How much home country bias is too much?
11 June 2019 | Portfolio construction
Australia’s recent federal election result was a surprise in many respects. This was highlighted by the volume of queries focused on the implications that a Labor proposal to remove franking credit refunds would have on portfolio decisions. In particular, the appropriate level of Australian equity “home bias”.
The concern among investors who had invested and planned their retirement income according to the rules of the day was clearly articulated but regardless of the election outcome the threat of the franking credit policy change prompted a different yet valuable conversation on the risks to a portfolio that come from having a significant home-bias.
The income benefits were given prominence throughout the election campaign. However, an important, and often absent consideration in the conversation, is the degree to which franking credits have been factored into stock prices. After all, the tax benefit only exists if it doesn’t come at the expense of lower future expected returns.
There is a strong argument to make that franking credits are not fully priced - not all investors in Australian shares benefit equally, and a sizeable portion are foreign owned where no benefit from franking is derived.
On the other hand, it is also likely that they are at least partially priced in. Superannuation savings make up approximately 40% of the ownership of Australian shares, and of the super money invested in Australian shares, approximately one third is in draw down phase, meaning there is a significant benefit derived from franking credit refunds, in particular for those in the zero tax bracket.
So now the election dust has settled it is perhaps timely for investors to ask themselves how much home bias is too much. There is a risk that a number of investors have become too complacent about the risks of holding a high concentration to Australian equities, and in many cases the exposure might be made up of just a handful of individual companies. Perhaps the source of complacency relates to Australia’s persistent run of luck—almost 30 years of consecutive growth without a recession places us in a unique position globally.
The level of equity home bias in Australian portfolios is among the highest in the world. The average exposure to Australian equities within My Super default funds, comprises over 40% of the equity allocation, as reported by APRA. This compares to Australia’s market cap within global indices of around 3%.
There are a number of reasons why investors prefer home country equities, some of which are behavioural and some of which have sound investment rationale—a preference for the familiar, ease of access, aversion to currency risk, tax benefits and liability hedging to name a few.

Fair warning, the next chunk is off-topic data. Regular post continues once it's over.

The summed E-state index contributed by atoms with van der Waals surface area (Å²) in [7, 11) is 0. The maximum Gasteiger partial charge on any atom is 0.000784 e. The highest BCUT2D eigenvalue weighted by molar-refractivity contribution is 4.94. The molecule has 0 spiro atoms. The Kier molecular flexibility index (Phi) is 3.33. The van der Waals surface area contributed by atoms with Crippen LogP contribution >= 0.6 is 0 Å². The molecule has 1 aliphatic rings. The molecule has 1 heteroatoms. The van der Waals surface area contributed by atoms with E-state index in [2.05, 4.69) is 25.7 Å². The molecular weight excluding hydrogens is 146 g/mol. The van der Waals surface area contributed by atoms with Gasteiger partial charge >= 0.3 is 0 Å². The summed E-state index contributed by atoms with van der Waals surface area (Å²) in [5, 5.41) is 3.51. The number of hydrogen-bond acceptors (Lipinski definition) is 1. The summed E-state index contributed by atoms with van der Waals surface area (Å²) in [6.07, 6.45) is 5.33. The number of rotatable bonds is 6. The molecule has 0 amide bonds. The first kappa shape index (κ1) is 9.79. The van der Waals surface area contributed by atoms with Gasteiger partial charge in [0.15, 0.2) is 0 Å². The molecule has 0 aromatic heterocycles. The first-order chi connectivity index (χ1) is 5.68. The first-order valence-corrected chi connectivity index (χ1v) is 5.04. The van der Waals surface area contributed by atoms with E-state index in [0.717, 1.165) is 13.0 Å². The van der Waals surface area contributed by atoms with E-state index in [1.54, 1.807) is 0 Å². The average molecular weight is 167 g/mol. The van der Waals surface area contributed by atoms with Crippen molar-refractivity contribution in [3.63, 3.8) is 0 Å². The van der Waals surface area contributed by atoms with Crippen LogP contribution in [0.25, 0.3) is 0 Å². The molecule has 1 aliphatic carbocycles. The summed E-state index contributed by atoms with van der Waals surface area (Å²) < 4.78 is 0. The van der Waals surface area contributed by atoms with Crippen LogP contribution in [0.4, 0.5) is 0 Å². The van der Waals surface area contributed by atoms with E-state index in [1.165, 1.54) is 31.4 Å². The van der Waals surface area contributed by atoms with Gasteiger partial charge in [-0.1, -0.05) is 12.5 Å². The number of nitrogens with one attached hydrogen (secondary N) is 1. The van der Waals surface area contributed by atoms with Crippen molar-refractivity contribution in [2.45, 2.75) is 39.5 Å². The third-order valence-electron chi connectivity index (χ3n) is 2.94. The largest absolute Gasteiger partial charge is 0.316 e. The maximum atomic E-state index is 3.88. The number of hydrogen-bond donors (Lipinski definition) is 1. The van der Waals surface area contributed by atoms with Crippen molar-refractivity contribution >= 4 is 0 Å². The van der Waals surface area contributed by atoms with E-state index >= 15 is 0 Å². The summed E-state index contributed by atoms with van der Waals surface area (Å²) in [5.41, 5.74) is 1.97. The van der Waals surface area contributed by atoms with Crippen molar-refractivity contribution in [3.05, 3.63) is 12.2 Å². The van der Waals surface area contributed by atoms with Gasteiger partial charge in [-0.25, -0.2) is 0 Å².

For investors who have gained comfort with even higher levels of home-bias, it is prudent to consider the potential outcomes that such a concentrated position may deliver.
Concentration risk may come in the form of a housing market weakness, a China hard landing, regulatory risk, such as the recent tax changes proposed, or contagion risk from global events such as the US-China trade war or Brexit, all of which may impact our market in unanticipated ways.
If franking credit refunds had been removed - and not all investors would have been affected equally by the change - it would have likely been a catalyst for many to review home-bias positions within portfolios, triggering an incremental shift toward more globally diversified portfolios, which could help insulate Australia’s savings, much of which is in our superannuation system, from unanticipated risks.
While the right level of home-bias may differ by investor, considering key factors such as the diversification benefit of adding foreign securities, local-market sector and security concentration, as well as domestic tax treatment, provide a sound basis for setting allocations.
To date, home country bias hasn’t carried a high penalty, providing a timely opportunity to review areas of excessive concentration risk. Some of the structural tailwinds that have aided the Australian economy in the past may not play out the same way in the future. So if Australia’s dream run comes to an end, investors may start to feel the pain, particularly when their standard of living in retirement is at stake.
This article originally appeared in the Australian Financial Review on Monday, 3 June 2019.
Written by Aidan Geysen, Senior Investment Strategist and Manager at Vanguard.
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Aidan Geysen, Senior Investment Strategist and Manager with Vanguard’s Investment Strategy Group, shares investment and personal finance insights gained from his role where Aidan is responsible for developing and delivering research insights into portfolio construction, exchange traded funds, and investment markets .